Depending on how you look at it, video games are either the ultimate home entertainment, or a disease. Regardless - if it's on your Christmas list you've got better choices than ever before. No question about it, when Microsoft came out with the X-Box last week, it upped the ante in an already comptetive video-game industry.
Timed just perfectly for Christmas shoppers, first Microsoft, then Nintendo trotted out their newest game technology last week. Nintendo's been around from the start. The Japanese company has a proven track record, and now a new offering: the GameCube. It came out just this last weekend, only a few days afteMicrosoft's X-Box debut. But remember, these are just glorified, specialized computers -- the hardware. The software is the game titles you buy to play on them.
Microsoft takes a huge financial gamble as a newcomer in this arena...but the
X-Box has some impressive features and the backing of one of the biggest and most persuasive names in the business.
To round out the top three, there's Sony's PlayStation-2. With the biggest share of the market, and 10-million users...they're the one to beat. Sony has the most game titles, and some of the most popular. The PlayStation-2 also plays DVD movies, and there are plenty of them on the store shelves. Finally, the PS-2 arguably has the best accessories on the market.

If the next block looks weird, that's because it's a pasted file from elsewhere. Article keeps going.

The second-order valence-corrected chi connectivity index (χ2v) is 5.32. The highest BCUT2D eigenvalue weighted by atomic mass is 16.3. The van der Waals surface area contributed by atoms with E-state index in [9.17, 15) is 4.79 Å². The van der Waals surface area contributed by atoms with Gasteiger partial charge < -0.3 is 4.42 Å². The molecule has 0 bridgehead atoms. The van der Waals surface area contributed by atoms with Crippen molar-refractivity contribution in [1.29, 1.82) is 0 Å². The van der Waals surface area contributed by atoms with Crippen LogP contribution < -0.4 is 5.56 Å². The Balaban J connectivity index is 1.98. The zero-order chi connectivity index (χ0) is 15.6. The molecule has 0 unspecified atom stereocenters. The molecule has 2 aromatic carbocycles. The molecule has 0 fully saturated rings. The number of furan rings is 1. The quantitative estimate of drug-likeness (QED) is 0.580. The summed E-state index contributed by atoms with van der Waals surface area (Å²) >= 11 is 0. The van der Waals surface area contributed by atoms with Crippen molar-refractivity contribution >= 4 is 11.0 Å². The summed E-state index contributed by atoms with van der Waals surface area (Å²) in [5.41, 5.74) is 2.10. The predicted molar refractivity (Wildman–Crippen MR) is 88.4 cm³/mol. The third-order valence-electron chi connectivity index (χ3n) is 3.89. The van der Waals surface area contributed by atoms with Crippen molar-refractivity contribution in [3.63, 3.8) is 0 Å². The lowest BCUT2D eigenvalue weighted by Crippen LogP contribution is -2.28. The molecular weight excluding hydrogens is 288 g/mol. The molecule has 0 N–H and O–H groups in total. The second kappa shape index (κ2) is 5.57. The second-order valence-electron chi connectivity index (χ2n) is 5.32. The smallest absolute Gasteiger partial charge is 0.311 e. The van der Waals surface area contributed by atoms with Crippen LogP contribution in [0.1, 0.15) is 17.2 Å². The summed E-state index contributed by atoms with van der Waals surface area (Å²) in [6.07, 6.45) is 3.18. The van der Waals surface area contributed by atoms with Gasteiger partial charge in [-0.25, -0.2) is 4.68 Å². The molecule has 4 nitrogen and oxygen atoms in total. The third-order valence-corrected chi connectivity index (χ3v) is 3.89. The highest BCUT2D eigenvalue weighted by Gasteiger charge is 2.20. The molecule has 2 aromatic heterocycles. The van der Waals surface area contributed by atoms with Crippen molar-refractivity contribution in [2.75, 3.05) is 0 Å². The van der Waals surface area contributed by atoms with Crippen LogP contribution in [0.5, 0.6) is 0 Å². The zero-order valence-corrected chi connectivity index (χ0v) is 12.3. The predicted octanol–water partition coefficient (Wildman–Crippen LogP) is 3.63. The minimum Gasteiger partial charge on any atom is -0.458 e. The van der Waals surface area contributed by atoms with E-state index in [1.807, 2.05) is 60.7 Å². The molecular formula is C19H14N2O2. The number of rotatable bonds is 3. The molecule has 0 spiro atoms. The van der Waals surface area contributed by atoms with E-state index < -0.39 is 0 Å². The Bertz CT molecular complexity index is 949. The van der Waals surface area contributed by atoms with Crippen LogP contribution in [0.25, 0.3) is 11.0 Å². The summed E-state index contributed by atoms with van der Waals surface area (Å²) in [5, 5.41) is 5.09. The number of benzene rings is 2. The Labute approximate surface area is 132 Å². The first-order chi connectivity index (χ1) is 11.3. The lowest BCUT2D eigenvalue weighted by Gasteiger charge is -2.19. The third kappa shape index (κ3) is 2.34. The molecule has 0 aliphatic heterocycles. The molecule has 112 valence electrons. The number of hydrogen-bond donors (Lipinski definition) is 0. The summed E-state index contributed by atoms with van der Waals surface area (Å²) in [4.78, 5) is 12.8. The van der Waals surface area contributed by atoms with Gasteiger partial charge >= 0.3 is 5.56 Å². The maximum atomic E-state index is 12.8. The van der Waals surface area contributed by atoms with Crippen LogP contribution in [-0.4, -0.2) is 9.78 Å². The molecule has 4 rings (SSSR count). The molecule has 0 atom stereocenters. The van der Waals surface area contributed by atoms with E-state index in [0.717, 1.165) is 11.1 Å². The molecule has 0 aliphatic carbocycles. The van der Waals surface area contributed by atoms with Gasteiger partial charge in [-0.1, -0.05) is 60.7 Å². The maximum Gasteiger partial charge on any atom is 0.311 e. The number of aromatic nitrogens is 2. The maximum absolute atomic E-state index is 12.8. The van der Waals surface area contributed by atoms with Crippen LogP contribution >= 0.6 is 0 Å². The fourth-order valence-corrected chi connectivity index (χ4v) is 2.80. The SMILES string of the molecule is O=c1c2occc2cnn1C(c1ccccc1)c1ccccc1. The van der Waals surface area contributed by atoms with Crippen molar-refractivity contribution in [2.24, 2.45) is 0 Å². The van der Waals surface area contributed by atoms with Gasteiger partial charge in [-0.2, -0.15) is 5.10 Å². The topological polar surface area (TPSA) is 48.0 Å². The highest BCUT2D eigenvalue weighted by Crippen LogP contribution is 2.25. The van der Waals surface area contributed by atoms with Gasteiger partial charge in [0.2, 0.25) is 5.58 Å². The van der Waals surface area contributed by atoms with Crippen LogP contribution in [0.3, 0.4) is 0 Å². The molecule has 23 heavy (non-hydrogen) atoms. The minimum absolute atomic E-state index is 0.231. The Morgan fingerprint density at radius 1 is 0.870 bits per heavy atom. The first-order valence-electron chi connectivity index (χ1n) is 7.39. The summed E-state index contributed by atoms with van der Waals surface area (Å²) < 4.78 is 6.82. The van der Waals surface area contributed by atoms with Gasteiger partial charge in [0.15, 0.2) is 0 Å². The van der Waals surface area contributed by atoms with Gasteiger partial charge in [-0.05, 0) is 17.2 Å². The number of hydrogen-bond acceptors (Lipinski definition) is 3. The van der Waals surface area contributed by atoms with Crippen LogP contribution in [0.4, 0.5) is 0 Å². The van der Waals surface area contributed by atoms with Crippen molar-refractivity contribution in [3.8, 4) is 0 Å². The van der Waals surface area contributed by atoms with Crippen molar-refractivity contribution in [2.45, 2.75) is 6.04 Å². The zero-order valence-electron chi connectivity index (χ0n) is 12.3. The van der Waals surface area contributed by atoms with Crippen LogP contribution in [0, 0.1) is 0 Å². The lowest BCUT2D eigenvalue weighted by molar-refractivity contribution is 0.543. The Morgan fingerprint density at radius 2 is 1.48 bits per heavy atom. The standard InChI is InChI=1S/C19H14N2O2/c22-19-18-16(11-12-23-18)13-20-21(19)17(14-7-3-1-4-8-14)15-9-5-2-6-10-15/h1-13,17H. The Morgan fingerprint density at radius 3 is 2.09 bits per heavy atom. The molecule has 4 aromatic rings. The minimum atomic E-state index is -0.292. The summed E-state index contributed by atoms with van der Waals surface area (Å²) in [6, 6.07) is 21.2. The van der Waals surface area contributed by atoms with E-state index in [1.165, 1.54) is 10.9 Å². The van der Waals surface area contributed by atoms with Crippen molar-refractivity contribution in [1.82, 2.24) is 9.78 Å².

Video game sales in the U-S top 5-billion, and so far, Nintendo's captured about a third of that market. The "Cube" is the most portable of the three, and many players say it has the best hand-held controller. It costs $200, a hundred dollars less than X-Box or PS-2, but it has the weakest audio quality.
Whether you're a computer gamer or not, if you're a computer user, you have to appreciate what the gamers have done for the computer industry. With their expectations, they've pushed the envelope, demanding better graphics, and faster speeds.
Microsoft did years of research before jumping into the fray with Nintendo and Sony. They think they can steal customers by offering the fastest computer, one that plays DVD's, provides surround-sound, and interactive play online.
But X-Box has the fewest game titles. All three have excellent quality graphics that only the very discriminating gamer could tell apart.